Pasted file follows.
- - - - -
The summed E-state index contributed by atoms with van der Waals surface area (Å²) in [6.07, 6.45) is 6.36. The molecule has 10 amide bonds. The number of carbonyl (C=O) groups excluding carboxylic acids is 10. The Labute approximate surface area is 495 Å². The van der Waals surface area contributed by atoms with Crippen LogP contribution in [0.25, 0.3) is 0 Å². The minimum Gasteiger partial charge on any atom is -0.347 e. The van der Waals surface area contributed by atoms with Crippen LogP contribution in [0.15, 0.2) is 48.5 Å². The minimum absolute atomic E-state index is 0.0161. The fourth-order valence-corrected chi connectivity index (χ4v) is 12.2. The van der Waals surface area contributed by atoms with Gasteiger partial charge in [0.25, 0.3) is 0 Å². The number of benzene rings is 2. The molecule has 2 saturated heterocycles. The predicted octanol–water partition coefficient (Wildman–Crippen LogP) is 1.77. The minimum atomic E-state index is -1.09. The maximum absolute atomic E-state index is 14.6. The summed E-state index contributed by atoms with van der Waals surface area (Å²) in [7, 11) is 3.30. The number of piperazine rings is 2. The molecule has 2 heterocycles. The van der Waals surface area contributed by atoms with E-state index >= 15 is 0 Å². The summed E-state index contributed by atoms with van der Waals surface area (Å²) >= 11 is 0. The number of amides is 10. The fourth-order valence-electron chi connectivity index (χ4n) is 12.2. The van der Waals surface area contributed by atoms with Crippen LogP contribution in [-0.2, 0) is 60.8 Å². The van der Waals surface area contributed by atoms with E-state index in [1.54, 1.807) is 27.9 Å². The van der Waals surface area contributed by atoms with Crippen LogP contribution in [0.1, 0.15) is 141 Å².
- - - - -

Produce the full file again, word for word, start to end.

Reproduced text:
The summed E-state index contributed by atoms with van der Waals surface area (Å²) in [6.07, 6.45) is 6.36. The molecule has 10 amide bonds. The number of carbonyl (C=O) groups excluding carboxylic acids is 10. The Labute approximate surface area is 495 Å². The van der Waals surface area contributed by atoms with Crippen LogP contribution in [0.25, 0.3) is 0 Å². The minimum Gasteiger partial charge on any atom is -0.347 e. The van der Waals surface area contributed by atoms with Crippen LogP contribution in [0.15, 0.2) is 48.5 Å². The minimum absolute atomic E-state index is 0.0161. The fourth-order valence-corrected chi connectivity index (χ4v) is 12.2. The van der Waals surface area contributed by atoms with Gasteiger partial charge in [0.25, 0.3) is 0 Å². The number of benzene rings is 2. The molecule has 2 saturated heterocycles. The predicted octanol–water partition coefficient (Wildman–Crippen LogP) is 1.77. The minimum atomic E-state index is -1.09. The maximum absolute atomic E-state index is 14.6. The summed E-state index contributed by atoms with van der Waals surface area (Å²) in [7, 11) is 3.30. The number of piperazine rings is 2. The molecule has 2 heterocycles. The van der Waals surface area contributed by atoms with E-state index >= 15 is 0 Å². The summed E-state index contributed by atoms with van der Waals surface area (Å²) >= 11 is 0. The number of amides is 10. The fourth-order valence-electron chi connectivity index (χ4n) is 12.2. The van der Waals surface area contributed by atoms with Crippen LogP contribution in [-0.2, 0) is 60.8 Å². The van der Waals surface area contributed by atoms with E-state index in [1.54, 1.807) is 27.9 Å². The van der Waals surface area contributed by atoms with Crippen LogP contribution in [0.1, 0.15) is 141 Å².